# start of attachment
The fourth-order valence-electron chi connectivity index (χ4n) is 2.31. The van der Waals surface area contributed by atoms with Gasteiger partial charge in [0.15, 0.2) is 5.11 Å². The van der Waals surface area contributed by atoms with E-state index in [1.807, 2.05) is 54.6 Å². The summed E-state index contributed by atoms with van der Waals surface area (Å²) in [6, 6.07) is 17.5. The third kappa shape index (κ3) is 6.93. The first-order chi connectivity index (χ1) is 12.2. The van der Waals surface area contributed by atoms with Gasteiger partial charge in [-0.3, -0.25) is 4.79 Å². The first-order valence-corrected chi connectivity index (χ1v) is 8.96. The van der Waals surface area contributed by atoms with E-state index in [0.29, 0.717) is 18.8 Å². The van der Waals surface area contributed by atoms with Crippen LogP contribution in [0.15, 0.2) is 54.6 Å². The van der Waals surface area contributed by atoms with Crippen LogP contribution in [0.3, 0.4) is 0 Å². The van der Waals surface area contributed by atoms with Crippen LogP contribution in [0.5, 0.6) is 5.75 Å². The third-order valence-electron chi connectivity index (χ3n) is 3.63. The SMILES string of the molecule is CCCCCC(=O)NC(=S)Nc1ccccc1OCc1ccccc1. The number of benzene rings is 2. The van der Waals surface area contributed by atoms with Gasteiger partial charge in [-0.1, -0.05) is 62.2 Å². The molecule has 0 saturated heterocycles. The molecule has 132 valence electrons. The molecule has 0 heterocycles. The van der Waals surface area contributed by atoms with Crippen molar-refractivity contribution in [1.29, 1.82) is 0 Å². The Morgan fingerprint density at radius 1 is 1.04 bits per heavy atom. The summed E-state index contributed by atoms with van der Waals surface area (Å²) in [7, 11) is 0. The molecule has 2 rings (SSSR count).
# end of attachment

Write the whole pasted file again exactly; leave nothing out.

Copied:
The fourth-order valence-electron chi connectivity index (χ4n) is 2.31. The van der Waals surface area contributed by atoms with Gasteiger partial charge in [0.15, 0.2) is 5.11 Å². The van der Waals surface area contributed by atoms with E-state index in [1.807, 2.05) is 54.6 Å². The summed E-state index contributed by atoms with van der Waals surface area (Å²) in [6, 6.07) is 17.5. The third kappa shape index (κ3) is 6.93. The first-order chi connectivity index (χ1) is 12.2. The van der Waals surface area contributed by atoms with Gasteiger partial charge in [-0.3, -0.25) is 4.79 Å². The first-order valence-corrected chi connectivity index (χ1v) is 8.96. The van der Waals surface area contributed by atoms with E-state index in [0.29, 0.717) is 18.8 Å². The van der Waals surface area contributed by atoms with Crippen LogP contribution in [0.15, 0.2) is 54.6 Å². The van der Waals surface area contributed by atoms with Crippen LogP contribution in [0.3, 0.4) is 0 Å². The van der Waals surface area contributed by atoms with Crippen LogP contribution in [0.5, 0.6) is 5.75 Å². The third-order valence-electron chi connectivity index (χ3n) is 3.63. The SMILES string of the molecule is CCCCCC(=O)NC(=S)Nc1ccccc1OCc1ccccc1. The number of benzene rings is 2. The van der Waals surface area contributed by atoms with Gasteiger partial charge in [-0.1, -0.05) is 62.2 Å². The molecule has 0 saturated heterocycles. The molecule has 132 valence electrons. The molecule has 0 heterocycles. The van der Waals surface area contributed by atoms with Crippen molar-refractivity contribution in [1.29, 1.82) is 0 Å². The Morgan fingerprint density at radius 1 is 1.04 bits per heavy atom. The summed E-state index contributed by atoms with van der Waals surface area (Å²) in [7, 11) is 0. The molecule has 2 rings (SSSR count).